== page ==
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There are essentials and there are welcome additions and then there are peripheral things. It is that way in much of life. If you are shopping for a car, the essentials are pretty evident–working engine, four wheels that turn, brakes and lights that work, and things like that. Air conditioning might be a welcome addition (although, I know, for some that is an essential!) as well certain kinds of seats or a radio or CD player. What of things like heated seats, tinted windows, power side mirrors, and a built-in GPS system? For most people those are peripherals.

When it comes to the Christian life there are essentials and welcome additions and peripherals as well. There are issues that are at the center of the target when it comes to life with Jesus and then there are things that move out beyond the center toward the periphery. I am not suggesting that some of the things at the periphery don’t have a place or shouldn’t be welcomed. I only am suggesting that there are some things that are necessarily central to everything else in the Christian life.

Obviously, coming to faith in Jesus–personally responding in dependent trust to Jesus’ offer of life because of what he accomplished in dying and rising for us–is the center of the center. Without that being settled in our hearts, nothing else matters. Once you come into a life with Jesus, that you have time with him is important; the specifics of where and when you have such time is not nearly so critical.

In the upper room–the place Jesus shared his last meal before his betrayal and crucifixion with his closest followers–Jesus spoke about how they were going to experience ongoing life with him after he was no longer physically present with him. He touches on lots of different aspects of life–and all that he said to them was important. It all should matter to us. But interestingly enough, Jesus highlights a few things. He verbally underscores some of his words by introducing a statement with the words, “Truly, truly” (or “Amen, amen” in some translations). Jesus wants us to grasp the critical nature of these particular statements. These are essentials to ongoing life with him.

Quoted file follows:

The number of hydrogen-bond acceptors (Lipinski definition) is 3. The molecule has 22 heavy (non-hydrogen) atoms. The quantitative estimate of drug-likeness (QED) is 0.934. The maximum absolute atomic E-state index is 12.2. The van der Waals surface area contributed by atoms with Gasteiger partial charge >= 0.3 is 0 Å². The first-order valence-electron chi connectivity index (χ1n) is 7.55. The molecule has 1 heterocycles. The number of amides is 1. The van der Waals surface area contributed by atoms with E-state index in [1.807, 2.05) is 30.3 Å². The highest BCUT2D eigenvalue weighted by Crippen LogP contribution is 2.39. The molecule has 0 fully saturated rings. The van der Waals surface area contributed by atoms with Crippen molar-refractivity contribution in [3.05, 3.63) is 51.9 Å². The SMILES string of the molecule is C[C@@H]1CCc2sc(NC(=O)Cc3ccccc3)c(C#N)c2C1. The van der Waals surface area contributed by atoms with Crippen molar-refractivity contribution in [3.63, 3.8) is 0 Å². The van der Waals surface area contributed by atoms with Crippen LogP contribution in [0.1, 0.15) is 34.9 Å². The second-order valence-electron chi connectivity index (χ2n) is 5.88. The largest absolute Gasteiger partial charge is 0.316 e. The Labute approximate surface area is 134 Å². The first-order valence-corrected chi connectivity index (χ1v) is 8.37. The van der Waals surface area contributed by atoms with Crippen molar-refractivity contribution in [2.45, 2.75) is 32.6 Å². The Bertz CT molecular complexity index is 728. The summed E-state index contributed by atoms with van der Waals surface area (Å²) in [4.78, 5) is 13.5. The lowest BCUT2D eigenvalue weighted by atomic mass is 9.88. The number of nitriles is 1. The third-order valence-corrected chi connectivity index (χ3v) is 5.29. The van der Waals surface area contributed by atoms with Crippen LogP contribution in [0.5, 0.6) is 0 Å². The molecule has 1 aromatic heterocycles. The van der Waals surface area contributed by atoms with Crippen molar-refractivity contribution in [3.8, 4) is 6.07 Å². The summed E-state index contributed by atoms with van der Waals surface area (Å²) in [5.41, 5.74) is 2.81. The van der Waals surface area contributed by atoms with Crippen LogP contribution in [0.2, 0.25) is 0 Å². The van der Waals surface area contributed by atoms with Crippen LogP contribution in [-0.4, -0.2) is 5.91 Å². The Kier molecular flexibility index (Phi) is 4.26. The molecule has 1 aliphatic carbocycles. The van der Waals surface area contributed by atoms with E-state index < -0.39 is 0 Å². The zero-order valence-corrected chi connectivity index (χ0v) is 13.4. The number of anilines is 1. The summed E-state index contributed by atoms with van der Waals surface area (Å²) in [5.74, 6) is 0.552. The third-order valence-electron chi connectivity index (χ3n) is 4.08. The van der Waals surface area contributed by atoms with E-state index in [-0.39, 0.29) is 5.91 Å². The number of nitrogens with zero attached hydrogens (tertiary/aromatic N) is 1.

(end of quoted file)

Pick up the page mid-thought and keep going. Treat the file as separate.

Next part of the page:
In previous posts we’ve looked at two of those statements. (See “Real Joy is Evident” and other posts on John 16:22 and “Are We Sure About That?” and other posts on John 14:12.) There is one more “truly, truly” that calls for our attention.

“In that day you will not question me about anything. Truly, truly, I say to you, if you ask the Father for anything in my name, he will give it to you. Until now you have asked for nothing in my name; ask and you will receive, so that your joy may be made full.”  (John 14:23-24)

This “essential statement” is going to require more than a single post to unpack; the implications here are massive.

The “day” Jesus is referring to is the day his followers will experience the joy of the resurrection (as is evident from the context of these remarks). In that day–once they realize that Jesus has risen just as he said he would–they will not be caught up in asking Jesus to explain everything he meant–as they had been doing in the upper room–but they would be launched into a new life of prayer. Their “questioning” will wane because they will finally grasp what Jesus has been telling them about his life and death and resurrection. And recognizing that he has drawn them into this resurrection life of shared intimacy with the Father, they will pray as they never have before.

Part of what Jesus says here that really stirs me is that what will characterize the post-resurrection life of his followers is the way they pray. Praying–asking and receiving from the Father–is one of the defining characteristics of their lives with Jesus when he is no longer physically present. And that is not what characterizes my life–even though I am living in the same post-resurrection life. I tend  to live as if such prayer is peripheral rather than essential.

I’m going to have to wrestle this idea down into where I live, but for now I am simply growing in my awareness that Jesus wants me to know that an active and effective life of prayer is an essential to our lives–those of us who live in this post-resurrection world.


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